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vendredi 14 juin 2013


Dedicated to people from whom I learned so much about the art of being a Physician
Dr Howard Lessner
Dr Julio Ferreiro
Dr Eric Reiss
All of whom I met during my various stays at the University of Miami School of Medicine.
I am one of the few practising physicians who devote at least two hours per day scourging through the Medical Literature (still I find it not enough to touch all that is relevant to my practice!). I have been influenced by the above teachers in the various facets of reading medical literature, which at one time meant, going to the Library or subscribing to the medical Journal.
Dr Lessner once said to me, a budding medical student at that time, do not read anything that you don't pay for. The full impact of that wisdom didn't surface until much later. Currently most doctors get their medical information not from what they pay for, but what the Drug companies have paid for directly or indirectly.
If you were reading one of the Free sources of Medical Information, such as MEDSCAPE which claims to have the largest number of Physician readers, a headlines may cry out: Calcium Supplementation Found to have no side effects in MEN. And if you have the time to find the original study that they refer to, published in the journal Heart or NEJM, you would see that, those women who took supplements had higher rates of heart disease and stroke and kidney stones but much less side effects were seen in men. So the true information is hidden under a barrage of propaganda, much like what Stalinist regime and Stalinists still do!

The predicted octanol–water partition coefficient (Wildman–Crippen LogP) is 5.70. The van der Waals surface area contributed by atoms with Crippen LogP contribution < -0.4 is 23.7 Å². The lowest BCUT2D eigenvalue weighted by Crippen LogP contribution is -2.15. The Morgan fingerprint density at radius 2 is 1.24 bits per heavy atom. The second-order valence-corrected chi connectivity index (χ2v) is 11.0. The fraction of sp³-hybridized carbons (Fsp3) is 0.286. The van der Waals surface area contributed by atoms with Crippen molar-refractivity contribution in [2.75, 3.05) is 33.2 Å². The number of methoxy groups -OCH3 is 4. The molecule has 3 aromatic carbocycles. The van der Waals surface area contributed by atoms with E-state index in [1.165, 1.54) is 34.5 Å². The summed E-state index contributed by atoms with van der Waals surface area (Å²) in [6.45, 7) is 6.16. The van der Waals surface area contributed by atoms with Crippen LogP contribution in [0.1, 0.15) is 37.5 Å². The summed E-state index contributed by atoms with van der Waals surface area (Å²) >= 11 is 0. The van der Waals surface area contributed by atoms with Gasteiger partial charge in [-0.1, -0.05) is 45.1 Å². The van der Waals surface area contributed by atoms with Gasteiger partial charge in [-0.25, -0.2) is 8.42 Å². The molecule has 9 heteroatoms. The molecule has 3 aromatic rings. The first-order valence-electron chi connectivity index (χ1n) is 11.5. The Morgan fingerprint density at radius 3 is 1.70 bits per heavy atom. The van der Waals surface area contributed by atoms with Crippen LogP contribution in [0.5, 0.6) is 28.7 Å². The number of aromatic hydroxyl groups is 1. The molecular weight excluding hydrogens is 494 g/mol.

Instead of rationing information like in Cuba, the wealthy countries and the wealthy patrons who stand to gain by manipulating information, crowd the scene with information, knowing fully well that only a few will take time out to find out the source.
Dr Eric Reiss taught us: Most doctors read the journal article title, and the abstract and the results and some may even read the discussion but very few read Methods. If you don't understand what methods were used, your understanding of the results has become skewed.
Many doctors outside USA has questioned me about PIMA Indians thinking that they are the only Indians who live in the USA because almost all the articles are published about research among the PIMA.
If a drug company that make newer drug of questionable efficacy and of dubious safety want to market their drugs, they will study a group of people in whom they are guaranteed a good result. So you have to be a bit of an anthropologist these days before you can interpret clinical trials.


For example, to treat Diabetes, there are many new drugs, of two classes, one class has drugs like Byetta (Exanetide) and the other class has drugs like Januvia (Sitagliptin). I am very proud to say that I have never prescribed either of these medications in my patients who are mainly Native Americans. No study would be conducted among Native Americans since their blood sugar responds (like many other people) best to Lifestyle changes and Counselling rather than medications (only marginally). But if you go to any of the conferences, you would see doctors and professors who have stocks in the drug companies swearing by these drugs as if they are the best to arrive on the scene since Insulin, which still remain the best anti diabetes medication (as far as medications go).
BMJ in an article and two editorials published on line on June 10, 2013, two days ago make excellent reading.